Between The Buried And Me: Parallax: The hypersleep dialogues
05/07/12 || Pr0nogo
Between the Buried and Me is an interesting mix of a clearly progressive song structuring and a heaping of genre-crossing metal that has earned them the experimental label in the recent years. Their latest release – an EP called “The Parallax: Hypersleep Dialogues” – doesn’t exactly ‘take shots’ at the formula the band has built in the past, but it doesn’t necessarily need to, either. This seems to be a demonstration of their skill in completing a shorter release as opposed to what they can do with their back catalogue of five full-lengths and a live album, and that’s just fine for me. It was the first release of theirs that I gave a full listen to, and as such, I may not be the best guy to ask when it comes to an ‘educated’ take of the band’s performance as a whole. I think, though, that the EP sounds both promising and fulfilled – as if the band put their all into it. It’s got varying tempos, varying structure, and varying sound. Their efforts combine into something cohesive and well-structured enough to keep me interested, and the shorter length of this record is probably a major contributing factor. Either way, Between the Buried and Me impress, and change just enough to create a flimsy appearance of an evolution.
The EP has a science fiction theme, as you could probably tell by the title. If that wasn’t enough to clue you in, the intro to “Specular Reflection” spells it out clearly enough before you impact quite suddenly and without warning with the force that is Between the Buried and Me. You’ll have good fun for a few minutes before it slows down for the clean vocals section, which doesn’t show much range but sounds good for me to tolerate it. At the same time, the instrumentation in the background becomes ever more interesting until the genres start blending again nine minutes in. Then the metal force will hit you again, which sounds pretty damn good compared to the last album I heard (“Colors”). Cleans come in again and actually sound good, and then the song fades into a cacophony of garbled static and sci-fi nonsense. That’s the band’s sound, in a nutshell, and not much changes until the middle passage of “Augment of Rebirth.” They have some French-themed folk passages, complete with an accordion and some cool vocals. These work well because they’re short, and sudden enough to keep a guy like me interested. The song was otherwise not very memorable, aside from having decent metal performances, but the genre-bending of the band has always been leaps and bounds ahead of their metal skill, in my opinion. The varying structure in this EP in particular captures my attention long enough for me to come back for a few specific parts, but the problem I eventually run into is that I don’t want to sit through eight minutes of what is essentially “meh” to get to that golden moment I found somewhere in the song. I tend to run into that problem a lot when listening to longer songs, and this EP isn’t much of an exception.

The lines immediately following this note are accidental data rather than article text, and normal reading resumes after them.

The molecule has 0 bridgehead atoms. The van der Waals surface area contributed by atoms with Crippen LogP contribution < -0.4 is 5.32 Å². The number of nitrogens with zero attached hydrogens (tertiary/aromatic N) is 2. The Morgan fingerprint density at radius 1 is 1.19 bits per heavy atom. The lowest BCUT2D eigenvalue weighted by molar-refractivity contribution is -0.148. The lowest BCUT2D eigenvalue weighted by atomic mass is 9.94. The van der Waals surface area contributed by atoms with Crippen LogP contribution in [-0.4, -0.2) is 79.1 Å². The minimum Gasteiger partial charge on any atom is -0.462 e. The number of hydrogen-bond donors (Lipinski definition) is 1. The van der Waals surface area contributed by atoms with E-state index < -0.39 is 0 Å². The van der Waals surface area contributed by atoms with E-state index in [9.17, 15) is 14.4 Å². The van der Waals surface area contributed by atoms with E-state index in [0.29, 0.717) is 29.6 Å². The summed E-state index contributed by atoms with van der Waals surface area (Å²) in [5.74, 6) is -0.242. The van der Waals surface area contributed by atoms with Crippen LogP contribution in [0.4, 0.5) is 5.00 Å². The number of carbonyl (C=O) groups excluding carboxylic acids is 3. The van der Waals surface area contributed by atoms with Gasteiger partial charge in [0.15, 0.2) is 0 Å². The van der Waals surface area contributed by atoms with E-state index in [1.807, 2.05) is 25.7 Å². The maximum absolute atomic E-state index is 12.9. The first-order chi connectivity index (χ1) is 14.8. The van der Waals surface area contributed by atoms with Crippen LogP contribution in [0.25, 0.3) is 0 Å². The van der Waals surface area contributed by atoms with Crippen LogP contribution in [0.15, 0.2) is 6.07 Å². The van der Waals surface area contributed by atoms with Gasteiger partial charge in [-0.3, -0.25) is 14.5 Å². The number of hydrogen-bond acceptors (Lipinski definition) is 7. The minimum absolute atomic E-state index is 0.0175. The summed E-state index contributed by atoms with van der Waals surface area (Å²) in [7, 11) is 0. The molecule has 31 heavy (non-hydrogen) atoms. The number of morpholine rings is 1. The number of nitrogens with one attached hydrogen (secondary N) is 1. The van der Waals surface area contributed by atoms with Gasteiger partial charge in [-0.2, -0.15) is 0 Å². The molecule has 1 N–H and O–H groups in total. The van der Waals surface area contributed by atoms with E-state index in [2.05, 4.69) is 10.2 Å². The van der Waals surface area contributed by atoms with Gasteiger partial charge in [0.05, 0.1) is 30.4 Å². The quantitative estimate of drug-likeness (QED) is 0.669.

“Lunar Wilderness” is the closing track, and everyone’s probably hyped this up your ass if you haven’t already heard it for yourself. Let me tell you honestly that, from my perspective, this track wasn’t very different than what I had expected. It’s great, sure, and it’s a load of fun that closes the album relatively quickly and with brevity that the first two tracks lacked, but it’s really nothing too incredible. I understand that because it initially seems so different that everyone loves it to death, but there’s not much of a progression between the third track and the second track. It gets you ready to pack up and leave, and it sounds fairly good doing it. What more can you ask of a good closing track? The EP itself impressed me because it was my first extended listen to the band itself, not because it was an amazing release. That being said, it’s got its golden moments. Check it out if you haven’t already; there’s certainly some interesting progressive material on here.
1. “Specular Reflection”
2. The rest of the three-track EP hurrr durrr
- Released: 2011
- Label: Victory Records
- Website: Between the Buried and Me MySpace
- Tommy Giles Rogers: lead vocals, keyboards
- Paul Waggoner: lead guitars, backing vocals
- Dan Briggs: bass guitar, backing vocals
- Blake Richardson: drums
- Dustie Waring: rhythm guitar
- 01. Specular reflection
- 02. Augment of rebirth
- 03. Lunar wilderness